Social Security trust funds will become exhausted in 2043 so that full benefits can no longer be paid to retirees, the Congressional Budget Office warned in a new report issued yesterday.
"As the baby boom generation (people born between 1946 and 1964) continues to age, growth in the number of Social Security beneficiaries will pick up, and outlays will increase much faster than revenues," stated the report, "CBO's Long-Term Projections for Social Security: 2009 Update."
If legislative changes to the program are not made and the trust funds are exhausted by 2043, "the Social Security Administration will not have the legal authority to pay full benefits and the amounts that could be paid would be about 17% less than those scheduled under current law," said CBO director Douglas W. Elmendorf.
The CBO's projections are more optimistic than those reported by the Social Security trustees earlier this year. The trustees told Congress in May that the trust funds would run out of money in 2037.
The CBO report addresses the differences between the two sets of projections. First, the CBO and trustees made different assumptions about income taxes. The CBO projections assume that current income tax law will remain unchanged. When the tax cuts made by former President George W. Bush expire next year as planned, higher income-tax rates will rise, boosting revenue from the taxation of Social Security benefits. In contrast, the trustees assume income tax rates will remain similar to current levels over the 75-year projection level.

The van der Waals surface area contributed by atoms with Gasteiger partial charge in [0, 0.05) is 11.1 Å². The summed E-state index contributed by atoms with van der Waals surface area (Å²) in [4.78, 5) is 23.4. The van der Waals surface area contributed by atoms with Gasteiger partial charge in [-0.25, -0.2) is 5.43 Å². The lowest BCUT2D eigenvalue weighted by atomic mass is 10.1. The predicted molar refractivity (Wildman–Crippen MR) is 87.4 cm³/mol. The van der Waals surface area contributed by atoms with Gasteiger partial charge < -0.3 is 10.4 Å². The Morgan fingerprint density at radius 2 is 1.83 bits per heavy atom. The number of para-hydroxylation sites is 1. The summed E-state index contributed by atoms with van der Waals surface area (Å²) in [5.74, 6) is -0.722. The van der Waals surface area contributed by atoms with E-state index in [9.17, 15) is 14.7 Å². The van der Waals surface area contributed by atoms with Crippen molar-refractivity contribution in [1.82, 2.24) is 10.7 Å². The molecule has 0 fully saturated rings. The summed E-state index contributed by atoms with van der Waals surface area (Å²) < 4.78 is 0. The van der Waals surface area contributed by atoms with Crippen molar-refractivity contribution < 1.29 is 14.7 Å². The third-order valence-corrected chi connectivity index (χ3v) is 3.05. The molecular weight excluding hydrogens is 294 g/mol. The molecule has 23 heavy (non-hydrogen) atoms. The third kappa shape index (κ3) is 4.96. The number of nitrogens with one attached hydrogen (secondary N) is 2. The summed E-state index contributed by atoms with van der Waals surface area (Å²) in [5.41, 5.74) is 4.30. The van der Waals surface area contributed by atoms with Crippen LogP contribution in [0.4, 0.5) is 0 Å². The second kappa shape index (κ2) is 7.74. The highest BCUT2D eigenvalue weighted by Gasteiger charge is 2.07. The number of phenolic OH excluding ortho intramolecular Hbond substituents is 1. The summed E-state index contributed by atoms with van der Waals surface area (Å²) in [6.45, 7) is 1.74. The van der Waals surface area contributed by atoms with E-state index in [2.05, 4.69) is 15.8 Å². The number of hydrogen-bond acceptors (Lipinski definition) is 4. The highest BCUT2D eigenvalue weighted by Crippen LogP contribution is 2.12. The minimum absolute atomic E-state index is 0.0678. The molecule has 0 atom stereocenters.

The two groups also differed in their assumptions on interest rates. The CBO assumed a real, or inflation-adjusted, interest rate of 3.0%, which was slightly higher than the trustees' assumed rate of 2.9%. The CBO's higher rate places less weight on the large deficits that occur in later years. Finally, the CBO projects faster growth of wages than the trustees: 1.4% compared to 1.1%. This also leads to smaller deficits, according to the CBO report.
According to the report, total outlays of Social Security funds plus administrative costs equaled 4.4% of gross domestic product in 2008, whereas revenues dedicated to the program - primarily payroll taxes but also income taxes on the Social Security benefits of higher-income beneficiaries - equaled 4.8% of GDP.
CBO projects that while outlays will continue to rise, reaching 6.2% of GDP in 2083, the revenues dedicated to the program will remain almost constant as a share of GDP over the next 75 years, edging up to 4.9% in 2083.